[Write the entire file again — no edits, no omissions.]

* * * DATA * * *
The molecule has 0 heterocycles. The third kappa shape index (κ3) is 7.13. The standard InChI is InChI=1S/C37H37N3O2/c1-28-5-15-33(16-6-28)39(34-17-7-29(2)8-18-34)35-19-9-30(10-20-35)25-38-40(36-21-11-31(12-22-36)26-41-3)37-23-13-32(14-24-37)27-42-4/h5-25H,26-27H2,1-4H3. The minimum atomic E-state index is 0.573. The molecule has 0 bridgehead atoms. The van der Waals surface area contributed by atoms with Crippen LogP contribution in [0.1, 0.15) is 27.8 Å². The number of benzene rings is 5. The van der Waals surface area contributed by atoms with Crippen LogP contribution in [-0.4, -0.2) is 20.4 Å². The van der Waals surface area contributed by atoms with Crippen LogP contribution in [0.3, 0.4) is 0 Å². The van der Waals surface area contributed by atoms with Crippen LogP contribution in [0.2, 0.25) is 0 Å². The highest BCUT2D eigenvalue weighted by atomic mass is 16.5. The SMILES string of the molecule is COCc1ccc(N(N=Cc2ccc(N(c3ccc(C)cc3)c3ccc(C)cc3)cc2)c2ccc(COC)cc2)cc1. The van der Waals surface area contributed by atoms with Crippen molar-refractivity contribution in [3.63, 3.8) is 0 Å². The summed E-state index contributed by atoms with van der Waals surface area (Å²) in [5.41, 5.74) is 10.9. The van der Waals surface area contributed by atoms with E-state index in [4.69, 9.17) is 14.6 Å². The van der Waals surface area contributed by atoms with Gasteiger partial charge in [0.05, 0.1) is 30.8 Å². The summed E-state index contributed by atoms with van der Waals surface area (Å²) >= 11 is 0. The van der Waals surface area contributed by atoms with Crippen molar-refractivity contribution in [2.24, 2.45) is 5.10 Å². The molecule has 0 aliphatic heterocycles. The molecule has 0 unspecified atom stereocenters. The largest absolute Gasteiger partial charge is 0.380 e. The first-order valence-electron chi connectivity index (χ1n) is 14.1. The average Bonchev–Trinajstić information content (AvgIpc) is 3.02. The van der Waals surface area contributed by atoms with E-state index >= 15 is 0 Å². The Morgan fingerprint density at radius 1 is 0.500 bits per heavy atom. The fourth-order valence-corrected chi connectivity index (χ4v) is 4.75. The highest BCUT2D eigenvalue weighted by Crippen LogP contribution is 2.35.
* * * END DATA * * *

The molecule has 0 heterocycles. The third kappa shape index (κ3) is 7.13. The standard InChI is InChI=1S/C37H37N3O2/c1-28-5-15-33(16-6-28)39(34-17-7-29(2)8-18-34)35-19-9-30(10-20-35)25-38-40(36-21-11-31(12-22-36)26-41-3)37-23-13-32(14-24-37)27-42-4/h5-25H,26-27H2,1-4H3. The minimum atomic E-state index is 0.573. The molecule has 0 bridgehead atoms. The van der Waals surface area contributed by atoms with Crippen LogP contribution in [0.1, 0.15) is 27.8 Å². The number of benzene rings is 5. The van der Waals surface area contributed by atoms with Crippen LogP contribution in [-0.4, -0.2) is 20.4 Å². The van der Waals surface area contributed by atoms with Crippen LogP contribution in [0.3, 0.4) is 0 Å². The van der Waals surface area contributed by atoms with Crippen LogP contribution in [0.2, 0.25) is 0 Å². The highest BCUT2D eigenvalue weighted by atomic mass is 16.5. The SMILES string of the molecule is COCc1ccc(N(N=Cc2ccc(N(c3ccc(C)cc3)c3ccc(C)cc3)cc2)c2ccc(COC)cc2)cc1. The van der Waals surface area contributed by atoms with Crippen molar-refractivity contribution in [3.63, 3.8) is 0 Å². The summed E-state index contributed by atoms with van der Waals surface area (Å²) in [5.41, 5.74) is 10.9. The van der Waals surface area contributed by atoms with E-state index in [4.69, 9.17) is 14.6 Å². The van der Waals surface area contributed by atoms with Gasteiger partial charge in [0.05, 0.1) is 30.8 Å². The summed E-state index contributed by atoms with van der Waals surface area (Å²) >= 11 is 0. The van der Waals surface area contributed by atoms with Crippen molar-refractivity contribution in [2.24, 2.45) is 5.10 Å². The molecule has 0 aliphatic heterocycles. The molecule has 0 unspecified atom stereocenters. The largest absolute Gasteiger partial charge is 0.380 e. The first-order valence-electron chi connectivity index (χ1n) is 14.1. The average Bonchev–Trinajstić information content (AvgIpc) is 3.02. The van der Waals surface area contributed by atoms with E-state index >= 15 is 0 Å². The Morgan fingerprint density at radius 1 is 0.500 bits per heavy atom. The fourth-order valence-corrected chi connectivity index (χ4v) is 4.75. The highest BCUT2D eigenvalue weighted by Crippen LogP contribution is 2.35.